The Season

These are the best hours of the whole year. Not the chaos and hoopla and clatter of joyful children that come with dawn’s first light- while those are wonderful too- what I love most is the soft, pregnant richness of Christmas Eve.

The babies are settled into their beds, tucked in for the tenth time already, their eyes sparkling with anticipation and their teeth chattering with excitement. Sleep won’t come quick for them- but then, neither will it for parents tonight. The house settles down, the old timbers creek and familiar sounds come to rest for the night.

Tomorrow, we will have tired eyes as we follow the bounding bundles of childhood down our curving staircase to see what surprises await- and that is its own type of joy. But for now, I relish the quiet. I relish the solitude, when I can take a few moments and think of what a blessing my life is, how richly the Lord has shed his light in my life, and how profoundly grateful I am for this ultimate gift- finding faith and knowing Jesus Christ.

Three years ago today I wrote the above. Christmas has always been my favorite time of year, my favorite holiday, without reservation. Yet, for the first time in my life, I just want Christmas to be over. Last year, still in shock from the new devastation of being in the middle of a divorce, my children and I were carried, quite heavily, on the prayers and love of others. I think the shock and generosity of others cushioned us from a great deal of the pain that was just under the surface. But like all good things, it cannot last forever, and this year, Christmas feels like bone rubbing bone. There is no escape from the fact that our little family is ravaged and scarred. We don’t fit the Normal Rockwell or Currier and Ives- or even Mormon- ideal anymore. And its impossible to hide or gloss over that fact at Christmas.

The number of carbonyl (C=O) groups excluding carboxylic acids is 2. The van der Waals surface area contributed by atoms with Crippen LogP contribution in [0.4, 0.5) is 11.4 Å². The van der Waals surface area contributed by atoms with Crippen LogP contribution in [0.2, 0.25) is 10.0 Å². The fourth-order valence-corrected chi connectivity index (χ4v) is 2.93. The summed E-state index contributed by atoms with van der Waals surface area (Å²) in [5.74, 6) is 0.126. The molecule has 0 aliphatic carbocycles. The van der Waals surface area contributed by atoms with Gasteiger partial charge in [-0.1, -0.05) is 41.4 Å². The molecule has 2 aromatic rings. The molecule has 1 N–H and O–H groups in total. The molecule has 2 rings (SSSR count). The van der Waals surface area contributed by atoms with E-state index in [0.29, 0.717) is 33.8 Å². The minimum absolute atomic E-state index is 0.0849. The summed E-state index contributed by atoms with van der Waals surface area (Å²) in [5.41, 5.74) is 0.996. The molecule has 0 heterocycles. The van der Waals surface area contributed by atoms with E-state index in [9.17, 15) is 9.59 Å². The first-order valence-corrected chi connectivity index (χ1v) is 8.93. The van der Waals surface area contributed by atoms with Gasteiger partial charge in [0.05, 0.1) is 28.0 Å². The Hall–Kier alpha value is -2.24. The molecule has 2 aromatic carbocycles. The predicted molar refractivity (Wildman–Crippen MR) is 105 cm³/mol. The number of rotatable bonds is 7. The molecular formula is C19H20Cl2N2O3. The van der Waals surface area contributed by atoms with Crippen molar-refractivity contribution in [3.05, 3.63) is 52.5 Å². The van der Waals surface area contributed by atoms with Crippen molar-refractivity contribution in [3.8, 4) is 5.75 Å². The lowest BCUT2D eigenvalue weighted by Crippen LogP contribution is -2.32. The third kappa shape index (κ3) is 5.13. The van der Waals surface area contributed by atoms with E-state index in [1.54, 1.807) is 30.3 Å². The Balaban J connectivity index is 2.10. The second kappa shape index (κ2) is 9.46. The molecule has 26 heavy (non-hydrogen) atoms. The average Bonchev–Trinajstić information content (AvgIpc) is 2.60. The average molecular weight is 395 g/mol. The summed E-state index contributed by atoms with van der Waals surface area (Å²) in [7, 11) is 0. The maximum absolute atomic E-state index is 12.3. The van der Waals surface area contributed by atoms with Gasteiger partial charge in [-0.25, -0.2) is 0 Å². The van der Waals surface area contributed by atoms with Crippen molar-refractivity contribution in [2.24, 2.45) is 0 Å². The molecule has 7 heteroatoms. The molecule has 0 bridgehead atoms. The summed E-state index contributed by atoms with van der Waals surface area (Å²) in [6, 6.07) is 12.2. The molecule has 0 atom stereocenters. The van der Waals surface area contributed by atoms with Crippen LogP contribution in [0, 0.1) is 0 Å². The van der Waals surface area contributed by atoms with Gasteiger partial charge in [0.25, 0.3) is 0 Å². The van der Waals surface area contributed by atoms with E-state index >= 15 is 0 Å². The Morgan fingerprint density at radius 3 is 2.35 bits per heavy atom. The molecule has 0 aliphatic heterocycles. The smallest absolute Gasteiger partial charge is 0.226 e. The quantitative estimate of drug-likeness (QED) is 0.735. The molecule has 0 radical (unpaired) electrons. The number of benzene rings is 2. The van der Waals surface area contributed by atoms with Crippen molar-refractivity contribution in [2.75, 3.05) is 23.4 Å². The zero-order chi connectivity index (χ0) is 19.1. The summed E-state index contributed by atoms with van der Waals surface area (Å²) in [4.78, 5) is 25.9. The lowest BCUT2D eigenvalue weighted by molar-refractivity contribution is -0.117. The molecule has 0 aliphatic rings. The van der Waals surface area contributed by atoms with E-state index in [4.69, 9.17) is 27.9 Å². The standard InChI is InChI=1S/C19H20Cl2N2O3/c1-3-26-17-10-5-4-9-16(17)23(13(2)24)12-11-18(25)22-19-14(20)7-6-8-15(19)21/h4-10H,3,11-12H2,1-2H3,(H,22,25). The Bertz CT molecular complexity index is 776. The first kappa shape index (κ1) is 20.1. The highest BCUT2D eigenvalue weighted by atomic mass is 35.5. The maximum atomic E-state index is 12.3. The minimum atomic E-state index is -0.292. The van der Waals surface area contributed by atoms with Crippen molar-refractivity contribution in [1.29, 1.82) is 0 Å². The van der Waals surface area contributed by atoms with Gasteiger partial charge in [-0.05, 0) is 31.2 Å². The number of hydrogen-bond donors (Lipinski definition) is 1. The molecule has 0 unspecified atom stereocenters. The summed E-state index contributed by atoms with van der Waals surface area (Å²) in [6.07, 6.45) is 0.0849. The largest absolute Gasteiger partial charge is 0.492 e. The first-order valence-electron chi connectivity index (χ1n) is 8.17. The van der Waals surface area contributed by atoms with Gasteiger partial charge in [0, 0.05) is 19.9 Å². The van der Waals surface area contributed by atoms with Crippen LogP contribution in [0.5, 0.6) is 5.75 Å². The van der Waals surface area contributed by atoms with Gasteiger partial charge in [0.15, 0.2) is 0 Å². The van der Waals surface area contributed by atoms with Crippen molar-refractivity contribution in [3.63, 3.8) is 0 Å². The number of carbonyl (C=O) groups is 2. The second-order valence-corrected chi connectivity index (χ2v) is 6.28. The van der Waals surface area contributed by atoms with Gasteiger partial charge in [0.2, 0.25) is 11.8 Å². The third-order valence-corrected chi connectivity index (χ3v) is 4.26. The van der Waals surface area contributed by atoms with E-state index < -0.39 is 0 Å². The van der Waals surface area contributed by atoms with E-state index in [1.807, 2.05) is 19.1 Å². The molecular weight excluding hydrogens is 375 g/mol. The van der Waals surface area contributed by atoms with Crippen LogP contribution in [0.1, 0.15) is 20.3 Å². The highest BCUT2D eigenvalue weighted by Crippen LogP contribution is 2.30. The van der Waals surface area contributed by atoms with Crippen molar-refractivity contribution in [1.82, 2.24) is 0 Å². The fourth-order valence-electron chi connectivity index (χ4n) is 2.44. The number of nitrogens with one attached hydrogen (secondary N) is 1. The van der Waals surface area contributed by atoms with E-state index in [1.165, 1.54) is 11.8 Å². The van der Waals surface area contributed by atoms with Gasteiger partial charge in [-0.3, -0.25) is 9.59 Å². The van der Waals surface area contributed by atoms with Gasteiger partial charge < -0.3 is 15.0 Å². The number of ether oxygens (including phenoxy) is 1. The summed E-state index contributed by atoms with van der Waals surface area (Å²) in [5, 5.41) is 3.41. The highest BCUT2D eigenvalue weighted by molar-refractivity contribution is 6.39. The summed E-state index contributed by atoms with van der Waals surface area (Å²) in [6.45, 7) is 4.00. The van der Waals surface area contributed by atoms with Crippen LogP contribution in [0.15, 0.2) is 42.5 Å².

But so what? None of that matters- and maybe that’s the point. Even amid the grief and loss that springs fresh in the most unlikely places, I am aware of grace. What I can do as the sole functioning parent to three souls will fall far short of what’s needed, yet we will be carried anyway. I am aware, even at my worst, my lowest and least lovable, that God loves me anyway, and this stops me in awe. Perhaps in rushing to get through the pain and have Christmas just be over, I am missing an important lesson. Perhaps walking through and allowing the seasons of life- all of them- to unfold over us is part of carving and honing of the vessel that can eventually hold light.

Tonight, I think of Mary- lying in an unfamiliar place, a single unwed mother, not having the life she may have imagined for herself and facing the abyss as she gave birth to the son of God. We grasp so little of the eternities through the lens of our human eyes, but one lesson I have learned through the immolation of the life I imagined is that erring on the side of love and faith will never lead us astray.

Comments

  1. Merry Christmas, Tracy.

  2. I love you Tracy.

  3. John Fueston says:

    Tracy–Amen. And thank you, more than you know.